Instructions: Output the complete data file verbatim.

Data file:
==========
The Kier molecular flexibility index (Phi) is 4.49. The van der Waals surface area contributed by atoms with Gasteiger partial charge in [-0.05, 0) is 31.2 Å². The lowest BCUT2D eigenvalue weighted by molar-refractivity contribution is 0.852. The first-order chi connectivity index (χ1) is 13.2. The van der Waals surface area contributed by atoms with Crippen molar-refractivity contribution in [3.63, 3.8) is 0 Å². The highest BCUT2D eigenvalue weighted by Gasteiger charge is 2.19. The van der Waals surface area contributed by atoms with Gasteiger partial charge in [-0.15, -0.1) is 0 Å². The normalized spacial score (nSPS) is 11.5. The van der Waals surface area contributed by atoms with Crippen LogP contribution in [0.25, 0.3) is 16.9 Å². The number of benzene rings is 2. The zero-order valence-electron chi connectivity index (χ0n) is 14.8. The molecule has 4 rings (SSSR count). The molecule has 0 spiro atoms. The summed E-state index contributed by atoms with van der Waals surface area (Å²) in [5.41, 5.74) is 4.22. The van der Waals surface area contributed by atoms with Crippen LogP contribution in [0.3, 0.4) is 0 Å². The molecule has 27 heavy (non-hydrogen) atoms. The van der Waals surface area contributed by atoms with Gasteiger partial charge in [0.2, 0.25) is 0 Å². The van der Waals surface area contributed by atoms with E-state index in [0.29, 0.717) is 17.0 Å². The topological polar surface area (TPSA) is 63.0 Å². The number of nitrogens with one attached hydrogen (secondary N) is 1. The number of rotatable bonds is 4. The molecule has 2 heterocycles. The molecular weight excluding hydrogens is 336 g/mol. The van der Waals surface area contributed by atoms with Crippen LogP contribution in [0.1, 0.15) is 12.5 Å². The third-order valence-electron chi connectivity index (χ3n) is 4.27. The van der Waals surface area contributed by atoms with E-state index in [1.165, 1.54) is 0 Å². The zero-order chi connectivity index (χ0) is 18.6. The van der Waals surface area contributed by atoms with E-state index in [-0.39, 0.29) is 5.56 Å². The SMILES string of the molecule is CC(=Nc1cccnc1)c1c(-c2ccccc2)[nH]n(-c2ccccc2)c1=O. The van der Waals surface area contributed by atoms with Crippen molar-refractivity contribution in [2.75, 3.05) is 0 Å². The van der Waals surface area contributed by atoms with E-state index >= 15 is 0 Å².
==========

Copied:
The Kier molecular flexibility index (Phi) is 4.49. The van der Waals surface area contributed by atoms with Gasteiger partial charge in [-0.05, 0) is 31.2 Å². The lowest BCUT2D eigenvalue weighted by molar-refractivity contribution is 0.852. The first-order chi connectivity index (χ1) is 13.2. The van der Waals surface area contributed by atoms with Crippen molar-refractivity contribution in [3.63, 3.8) is 0 Å². The highest BCUT2D eigenvalue weighted by Gasteiger charge is 2.19. The van der Waals surface area contributed by atoms with Gasteiger partial charge in [-0.15, -0.1) is 0 Å². The normalized spacial score (nSPS) is 11.5. The van der Waals surface area contributed by atoms with Crippen LogP contribution in [0.25, 0.3) is 16.9 Å². The number of benzene rings is 2. The zero-order valence-electron chi connectivity index (χ0n) is 14.8. The molecule has 4 rings (SSSR count). The molecule has 0 spiro atoms. The summed E-state index contributed by atoms with van der Waals surface area (Å²) in [5.41, 5.74) is 4.22. The van der Waals surface area contributed by atoms with Crippen LogP contribution in [0.3, 0.4) is 0 Å². The molecule has 27 heavy (non-hydrogen) atoms. The van der Waals surface area contributed by atoms with Gasteiger partial charge in [0.2, 0.25) is 0 Å². The van der Waals surface area contributed by atoms with E-state index in [0.29, 0.717) is 17.0 Å². The topological polar surface area (TPSA) is 63.0 Å². The number of nitrogens with one attached hydrogen (secondary N) is 1. The number of rotatable bonds is 4. The molecule has 2 heterocycles. The molecular weight excluding hydrogens is 336 g/mol. The van der Waals surface area contributed by atoms with Crippen LogP contribution in [0.1, 0.15) is 12.5 Å². The third-order valence-electron chi connectivity index (χ3n) is 4.27. The van der Waals surface area contributed by atoms with E-state index in [1.165, 1.54) is 0 Å². The zero-order chi connectivity index (χ0) is 18.6. The van der Waals surface area contributed by atoms with E-state index in [-0.39, 0.29) is 5.56 Å². The SMILES string of the molecule is CC(=Nc1cccnc1)c1c(-c2ccccc2)[nH]n(-c2ccccc2)c1=O. The van der Waals surface area contributed by atoms with Crippen molar-refractivity contribution in [2.75, 3.05) is 0 Å². The van der Waals surface area contributed by atoms with E-state index >= 15 is 0 Å².